Are breakfast meetings a good idea – or will participants still be half asleep? And should you have meetings over lunch or in the afternoon? We look at the best times for holding productive meetings.
Choosing the right day and time to have a meeting can directly impact productivity. Mondays and Fridays are the worst times to hold meetings as people are either rushing to get home on Fridays or still in weekend mode on Mondays. But if the best days for meetings are Tuesday-Thursday, when’s the best time?
1. Avoid early mornings
Early morning meetings should be avoided as some people are likely to still be sleepy and not functioning at their best. Also meetings held first thing mean that employees have to prepare for it the previous day or come in extra early to get ready, which they may resent. First thing in the morning is when most people are checking and responding to emails and enjoying a coffee, so they may get annoyed at being dragged away from their desk.
2. Mid-mornings best for energy levels
Once they’ve had their morning caffeine boost, most people function better in the morning. Around 10am is a good time to hold a meeting because people have more energy. Experts say that meetings are best held in 45 minute chunks as after that people lose concentration. If meetings must be longer, break them up and give attendees the chance to get some fresh air or get a drink. It’s no good just ploughing through the agenda to get through it if no-one’s listening.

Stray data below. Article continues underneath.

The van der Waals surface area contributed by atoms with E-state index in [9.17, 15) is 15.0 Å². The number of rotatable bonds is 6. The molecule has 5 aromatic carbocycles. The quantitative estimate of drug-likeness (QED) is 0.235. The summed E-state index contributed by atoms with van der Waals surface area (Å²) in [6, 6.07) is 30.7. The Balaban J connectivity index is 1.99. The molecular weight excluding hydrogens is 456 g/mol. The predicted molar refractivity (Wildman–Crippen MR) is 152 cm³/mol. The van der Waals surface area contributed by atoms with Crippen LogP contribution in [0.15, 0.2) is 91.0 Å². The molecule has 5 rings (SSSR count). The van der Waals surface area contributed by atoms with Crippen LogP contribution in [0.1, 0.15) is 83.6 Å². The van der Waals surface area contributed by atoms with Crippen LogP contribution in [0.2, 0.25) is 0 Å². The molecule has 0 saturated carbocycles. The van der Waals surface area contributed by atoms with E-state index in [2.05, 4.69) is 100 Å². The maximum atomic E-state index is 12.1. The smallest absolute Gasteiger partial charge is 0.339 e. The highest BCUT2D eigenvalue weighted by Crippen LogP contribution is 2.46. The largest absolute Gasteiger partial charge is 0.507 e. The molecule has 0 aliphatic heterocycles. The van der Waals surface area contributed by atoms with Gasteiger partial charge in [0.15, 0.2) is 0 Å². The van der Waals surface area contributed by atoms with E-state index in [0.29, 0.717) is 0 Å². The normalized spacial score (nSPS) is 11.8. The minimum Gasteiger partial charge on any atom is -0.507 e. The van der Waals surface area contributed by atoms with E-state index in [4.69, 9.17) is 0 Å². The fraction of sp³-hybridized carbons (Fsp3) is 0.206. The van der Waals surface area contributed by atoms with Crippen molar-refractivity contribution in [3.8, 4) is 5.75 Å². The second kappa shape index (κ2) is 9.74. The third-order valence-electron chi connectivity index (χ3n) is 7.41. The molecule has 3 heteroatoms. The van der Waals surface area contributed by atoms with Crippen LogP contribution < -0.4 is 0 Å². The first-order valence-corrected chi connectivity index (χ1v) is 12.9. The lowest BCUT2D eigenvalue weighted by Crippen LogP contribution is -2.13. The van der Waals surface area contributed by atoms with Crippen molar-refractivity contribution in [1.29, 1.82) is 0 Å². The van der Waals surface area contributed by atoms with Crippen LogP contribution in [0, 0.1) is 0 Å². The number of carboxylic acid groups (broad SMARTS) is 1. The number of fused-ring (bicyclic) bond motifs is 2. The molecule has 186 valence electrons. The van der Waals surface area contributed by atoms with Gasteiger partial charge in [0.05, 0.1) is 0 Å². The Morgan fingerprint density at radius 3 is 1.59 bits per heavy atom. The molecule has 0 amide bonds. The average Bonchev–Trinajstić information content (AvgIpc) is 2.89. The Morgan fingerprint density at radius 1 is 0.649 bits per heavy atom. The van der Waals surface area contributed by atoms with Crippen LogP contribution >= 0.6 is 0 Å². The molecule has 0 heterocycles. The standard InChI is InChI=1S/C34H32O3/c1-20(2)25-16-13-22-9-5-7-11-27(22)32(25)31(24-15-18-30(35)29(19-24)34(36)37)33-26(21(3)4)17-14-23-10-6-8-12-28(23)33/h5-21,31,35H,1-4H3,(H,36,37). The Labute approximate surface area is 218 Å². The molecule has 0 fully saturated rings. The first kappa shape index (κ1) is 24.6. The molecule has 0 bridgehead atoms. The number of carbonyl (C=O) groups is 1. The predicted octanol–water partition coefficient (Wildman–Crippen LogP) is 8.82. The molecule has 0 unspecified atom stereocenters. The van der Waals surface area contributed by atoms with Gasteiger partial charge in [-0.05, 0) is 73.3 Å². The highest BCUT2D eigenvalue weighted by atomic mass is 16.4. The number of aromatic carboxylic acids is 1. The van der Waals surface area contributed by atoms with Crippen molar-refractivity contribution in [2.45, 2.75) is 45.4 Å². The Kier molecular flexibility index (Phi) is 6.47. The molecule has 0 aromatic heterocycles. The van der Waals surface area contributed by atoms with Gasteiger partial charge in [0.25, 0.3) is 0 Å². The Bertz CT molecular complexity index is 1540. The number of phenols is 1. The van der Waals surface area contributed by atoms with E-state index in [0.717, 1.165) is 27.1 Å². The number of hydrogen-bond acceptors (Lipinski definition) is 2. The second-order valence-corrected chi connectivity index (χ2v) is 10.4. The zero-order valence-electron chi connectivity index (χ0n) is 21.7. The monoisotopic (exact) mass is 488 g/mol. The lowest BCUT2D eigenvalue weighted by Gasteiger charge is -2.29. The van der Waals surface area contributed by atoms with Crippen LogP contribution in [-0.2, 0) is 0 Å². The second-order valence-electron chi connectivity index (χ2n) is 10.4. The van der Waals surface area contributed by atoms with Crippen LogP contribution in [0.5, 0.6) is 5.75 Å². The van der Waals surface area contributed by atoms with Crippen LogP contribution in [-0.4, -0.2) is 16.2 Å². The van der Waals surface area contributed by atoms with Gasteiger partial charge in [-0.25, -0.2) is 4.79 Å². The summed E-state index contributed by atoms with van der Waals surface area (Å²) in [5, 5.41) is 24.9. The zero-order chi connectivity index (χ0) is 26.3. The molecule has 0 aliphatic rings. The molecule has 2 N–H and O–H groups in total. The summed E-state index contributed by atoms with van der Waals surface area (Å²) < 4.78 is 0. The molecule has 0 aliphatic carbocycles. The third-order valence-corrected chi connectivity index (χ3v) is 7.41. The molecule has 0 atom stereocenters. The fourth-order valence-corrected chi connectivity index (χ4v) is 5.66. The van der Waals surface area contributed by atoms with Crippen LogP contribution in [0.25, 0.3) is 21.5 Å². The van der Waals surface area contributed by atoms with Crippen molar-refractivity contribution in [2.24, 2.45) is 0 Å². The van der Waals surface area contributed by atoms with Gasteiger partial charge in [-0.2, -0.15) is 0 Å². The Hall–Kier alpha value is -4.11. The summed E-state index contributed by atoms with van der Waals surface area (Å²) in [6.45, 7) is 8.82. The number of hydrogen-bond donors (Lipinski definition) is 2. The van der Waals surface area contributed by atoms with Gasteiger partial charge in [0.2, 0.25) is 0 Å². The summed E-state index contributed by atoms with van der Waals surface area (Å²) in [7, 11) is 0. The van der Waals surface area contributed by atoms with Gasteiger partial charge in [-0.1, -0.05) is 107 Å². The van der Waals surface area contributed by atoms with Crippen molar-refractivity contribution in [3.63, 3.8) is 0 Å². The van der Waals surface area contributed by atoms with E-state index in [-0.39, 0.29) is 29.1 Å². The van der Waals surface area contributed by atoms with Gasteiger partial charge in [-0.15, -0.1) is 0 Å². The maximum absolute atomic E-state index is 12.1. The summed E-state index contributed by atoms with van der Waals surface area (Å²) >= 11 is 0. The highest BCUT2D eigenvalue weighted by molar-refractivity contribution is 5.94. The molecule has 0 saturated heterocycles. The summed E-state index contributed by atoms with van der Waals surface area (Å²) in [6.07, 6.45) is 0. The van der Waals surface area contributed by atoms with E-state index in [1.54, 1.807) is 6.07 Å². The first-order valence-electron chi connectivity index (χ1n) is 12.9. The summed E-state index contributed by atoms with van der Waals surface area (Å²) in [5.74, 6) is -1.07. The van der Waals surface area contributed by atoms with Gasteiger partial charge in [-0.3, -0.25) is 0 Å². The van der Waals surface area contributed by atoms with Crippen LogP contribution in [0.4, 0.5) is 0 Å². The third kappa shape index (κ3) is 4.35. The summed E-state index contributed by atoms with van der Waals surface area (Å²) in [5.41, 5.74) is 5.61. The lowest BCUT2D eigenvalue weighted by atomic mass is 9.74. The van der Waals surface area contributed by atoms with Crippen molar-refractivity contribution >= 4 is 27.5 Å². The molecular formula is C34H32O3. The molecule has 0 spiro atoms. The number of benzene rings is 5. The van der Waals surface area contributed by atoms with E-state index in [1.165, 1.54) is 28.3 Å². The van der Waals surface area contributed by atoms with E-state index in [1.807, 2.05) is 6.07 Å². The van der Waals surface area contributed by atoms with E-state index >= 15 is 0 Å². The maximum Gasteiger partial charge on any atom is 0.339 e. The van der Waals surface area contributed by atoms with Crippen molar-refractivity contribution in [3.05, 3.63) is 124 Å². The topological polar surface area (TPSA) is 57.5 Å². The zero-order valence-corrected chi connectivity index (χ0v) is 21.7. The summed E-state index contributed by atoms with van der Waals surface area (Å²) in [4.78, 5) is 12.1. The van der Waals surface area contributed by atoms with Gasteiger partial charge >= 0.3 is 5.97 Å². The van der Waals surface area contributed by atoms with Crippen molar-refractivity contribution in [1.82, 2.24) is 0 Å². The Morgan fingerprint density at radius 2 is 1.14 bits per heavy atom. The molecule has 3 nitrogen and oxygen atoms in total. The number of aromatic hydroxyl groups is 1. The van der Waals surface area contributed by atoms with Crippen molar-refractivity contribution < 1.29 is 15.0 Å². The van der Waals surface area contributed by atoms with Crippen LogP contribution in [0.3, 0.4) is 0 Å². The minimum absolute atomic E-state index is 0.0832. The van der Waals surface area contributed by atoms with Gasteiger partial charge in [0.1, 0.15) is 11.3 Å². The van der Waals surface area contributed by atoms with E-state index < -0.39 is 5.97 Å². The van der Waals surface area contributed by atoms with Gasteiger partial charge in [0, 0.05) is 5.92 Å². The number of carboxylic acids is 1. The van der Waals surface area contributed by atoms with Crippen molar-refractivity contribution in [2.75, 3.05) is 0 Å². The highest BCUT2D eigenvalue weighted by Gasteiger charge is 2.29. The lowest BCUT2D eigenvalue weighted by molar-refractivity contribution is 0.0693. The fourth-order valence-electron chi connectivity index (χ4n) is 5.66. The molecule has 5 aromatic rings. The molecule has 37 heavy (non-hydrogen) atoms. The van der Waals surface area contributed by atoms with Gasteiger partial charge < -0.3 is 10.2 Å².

3. Late afternoon meetings can be counter-productive
It’s probably not the best idea to schedule an important meeting at 4.30 as most people will be clock-watching and thinking about home-time. However, if you want to get through things quickly and avoid long discussions, inviting people to a late afternoon meeting can work wonders. You’ll rattle through the agenda in no time as everyone just wants to go home.
4. Lunchtime meetings can work – but provide food
Lunchtime meetings can be effective, but make sure that you provide food, or everyone will be hungry and more focused on their rumbling stomachs than coming up with creative ideas. However some employees may resent having to eat and work at the same time. If you must call a lunchtime meeting, set aside half an hour to eat and socialise before getting down to business. But don’t let the meeting go on for too long as energy levels can drop straight after meals.
5. Don’t schedule meetings straight after lunch
Avoid calling a meeting straight after lunch as people will be sluggish after eating a meal. Leave it until around 2.30pm to ensure that everyone’s energy levels are restored.
6. Mid-week and mid-afternoons are preferable
According to a survey by meeting planning tool WhenIsGood, the time when most people are likely to accept a meeting is Tuesday at 3pm. They’ve got all their tasks out of the way on Monday, but have yet to get bogged down in work during the rest of the week. Take advantage of this and get those meetings booked in!
7. Consider evenings for high-powered meetings
If senior management need to have an important meeting, you could consider arranging this for after 6pm once everyone else has gone home and the office is quiet. This can be useful if you have to discuss sensitive information, or if your business has global offices in different time zones. Just try not to do it too often, as even the bosses want to go home at some point.
Posted by Ashleigh Sharp
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